Venomous Snakes


Venomous snakes play an important role in the Big Thicket’s ecosystem by consuming rodents, insects, and other small animals, including other snakes!

Respect snakes by giving them plenty of room—at least 10 feet, to be safe—and they will usually leave you alone. Remember, snakes do not view humans as prey, but they will attack if they feel threatened, usually when you’re too close. If you are bitten by a venomous snake, seek medical attention immediately.

Read more about our non-venomous snakes. Our park species list page has a complete list of snakes and other species found in the Big Thicket.

cottonmouth snake showing its cotton-colored mouth
Cottonmouths get their name from their open-mouth warning display.

Photo: USFWS, Jesus Moreno

Cottonmouth (Water Moccasin)

Agkistrodon piscivorus

Cottonmouths, also called water moccasins, are found throughout the southeastern United States. They can range from about two to four feet in length, but females are typically smaller.

Cottonmouths belong to a group of snakes called pit vipers. Pit vipers get their name from the pits found between their eyes and nostrils, which act as heat sensors and help them hunt by detecting heat from other animals. They are frequently a dark solid color ranging from black to dark brown, but younger snakes can have blotches that range from dark brown to yellow as well. Cottonmouths can appear very similar to other dark, solidly colored snakes such as water snakes. They are most easily differentiated by their large triangular head. However, if you are close enough to a cottonmouth to clearly identify the triangular shape of its head you should back up and give it some space! These snakes are most frequently observed near water and are excellent swimmers.

Cottonmouth venom is very potent, and if you are bitten you should seek medical attention immediately. However, cottonmouths will usually try to warn people of their presence before they bite so cottonmouth bites are not very common. The name cottonmouth refers to the white coloration inside their mouths, which contrasts sharply with their dark bodies. When threatened, water moccasins open their mouths wide to ward off predators.

Female cottonmouths give birth to litters that average about 5-10 snakes, but can be much larger. Cottonmouths do not stay with their young after they are born, but young are self sufficient when they are born and are able to find their own food. Because they are such strong swimmers, water moccasins will eat more fish than most snakes. They also eat frogs and small mammals.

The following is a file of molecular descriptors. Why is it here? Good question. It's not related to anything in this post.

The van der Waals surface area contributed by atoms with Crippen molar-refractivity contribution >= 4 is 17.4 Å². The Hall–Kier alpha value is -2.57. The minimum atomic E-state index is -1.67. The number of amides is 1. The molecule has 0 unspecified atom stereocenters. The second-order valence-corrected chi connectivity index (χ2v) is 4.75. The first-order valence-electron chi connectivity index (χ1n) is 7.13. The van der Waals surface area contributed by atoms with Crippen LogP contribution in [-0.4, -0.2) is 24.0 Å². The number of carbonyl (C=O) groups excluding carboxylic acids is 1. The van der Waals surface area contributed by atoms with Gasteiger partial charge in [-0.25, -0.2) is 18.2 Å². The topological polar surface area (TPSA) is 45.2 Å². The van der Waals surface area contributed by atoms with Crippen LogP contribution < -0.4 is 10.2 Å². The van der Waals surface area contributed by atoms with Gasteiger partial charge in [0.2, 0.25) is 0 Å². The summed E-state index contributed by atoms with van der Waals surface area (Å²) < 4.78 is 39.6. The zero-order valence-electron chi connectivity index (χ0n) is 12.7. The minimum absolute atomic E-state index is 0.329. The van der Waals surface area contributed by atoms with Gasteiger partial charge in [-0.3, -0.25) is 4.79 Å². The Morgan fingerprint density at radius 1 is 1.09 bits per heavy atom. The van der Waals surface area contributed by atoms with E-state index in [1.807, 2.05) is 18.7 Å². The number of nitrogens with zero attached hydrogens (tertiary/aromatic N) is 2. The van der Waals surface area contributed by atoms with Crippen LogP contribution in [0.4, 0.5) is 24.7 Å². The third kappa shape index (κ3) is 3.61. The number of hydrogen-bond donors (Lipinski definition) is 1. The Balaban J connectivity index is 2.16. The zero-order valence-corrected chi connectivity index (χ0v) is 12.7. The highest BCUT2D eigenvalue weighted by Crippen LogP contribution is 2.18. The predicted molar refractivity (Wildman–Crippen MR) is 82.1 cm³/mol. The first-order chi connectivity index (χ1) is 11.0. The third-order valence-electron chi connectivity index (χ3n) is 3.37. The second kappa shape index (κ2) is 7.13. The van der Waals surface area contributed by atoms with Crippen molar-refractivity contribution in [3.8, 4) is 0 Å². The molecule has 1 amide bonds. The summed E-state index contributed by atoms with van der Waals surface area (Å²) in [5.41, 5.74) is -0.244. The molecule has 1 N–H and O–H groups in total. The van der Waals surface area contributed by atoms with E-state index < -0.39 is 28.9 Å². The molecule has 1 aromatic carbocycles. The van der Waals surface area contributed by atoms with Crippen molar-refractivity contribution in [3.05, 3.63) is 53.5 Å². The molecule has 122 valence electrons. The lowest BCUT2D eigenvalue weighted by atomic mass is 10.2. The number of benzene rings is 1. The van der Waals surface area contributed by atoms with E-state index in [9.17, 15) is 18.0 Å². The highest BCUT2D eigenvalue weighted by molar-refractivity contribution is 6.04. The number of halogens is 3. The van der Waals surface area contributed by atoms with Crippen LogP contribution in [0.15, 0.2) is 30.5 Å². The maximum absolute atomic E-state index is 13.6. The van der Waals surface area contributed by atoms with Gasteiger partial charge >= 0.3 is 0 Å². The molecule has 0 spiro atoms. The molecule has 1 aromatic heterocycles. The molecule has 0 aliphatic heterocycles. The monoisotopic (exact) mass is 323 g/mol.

coiled timber rattlesnake among pine needles
Coiled timber rattlesnake

NPS Photo

Timber Rattlesnake

Crotalus horridus

Timber rattlesnakes are found throughout the Eastern United States, and are one of the most widespread venomous snakes in North America. They consume many types of small animals such as rodents, birds, lizards, and frogs.

Timber rattlesnakes can grow between 3 and 5 feet long as adults, though longer individuals have been recorded. They are pit vipers, which get their name from the pits found between their eyes and nostrils. These pits act as heat sensors and help them hunt by detecting heat from other animals. Timber rattlesnakes’ coloration can vary from yellowish brown to gray, but they have dark V or M shaped crossbars that run down the length of their body.

Like other rattlesnakes, they generally try to warn predators away by shaking their tail to make a rattling noise before biting someone. The low number of timber rattlesnake bites each year can be attributed to this rattling behavior and the fact that timber rattlesnakes are not aggressive. However, they are larger than most venomous snakes, have larger fangs, and a higher venom load. So when they do bite humans it can be serious, and if you are bitten you should seek medical attention.

Timber rattlesnakes do not produce litters every year, but instead have litters every 2-3 years. These litters can range in size from 5 to 20 snakes and are born live. Baby snakes will remain near the mother for about a week but the mother does not take care of them during this time.

a black/yellow/red coral snake in the leaves on the forest floor
Texas coral snakes prefer to eat other snakes.

NPS Photo / Andrew Bennett

Texas Coral Snake

Micrurus tener

Texas coral snakes are brightly colored and easily identifiable. They have alternating bands that run the length of their body that follow the pattern red, yellow, black, yellow. There are other species of snakes with similar coloration, but only coral snakes have coloration patterns where red and yellow bands touch. This is the reason for the popular rhyme “red on black, friend of jack, red on yellow, kills a fellow.” One reason there are other snakes with such similar coloration patterns is because the bright coloration of the coral snakes warns predators that it is very dangerous and they should stay away. By mimicking those bright colors, harmless snakes may scare away predators who don’t look too close!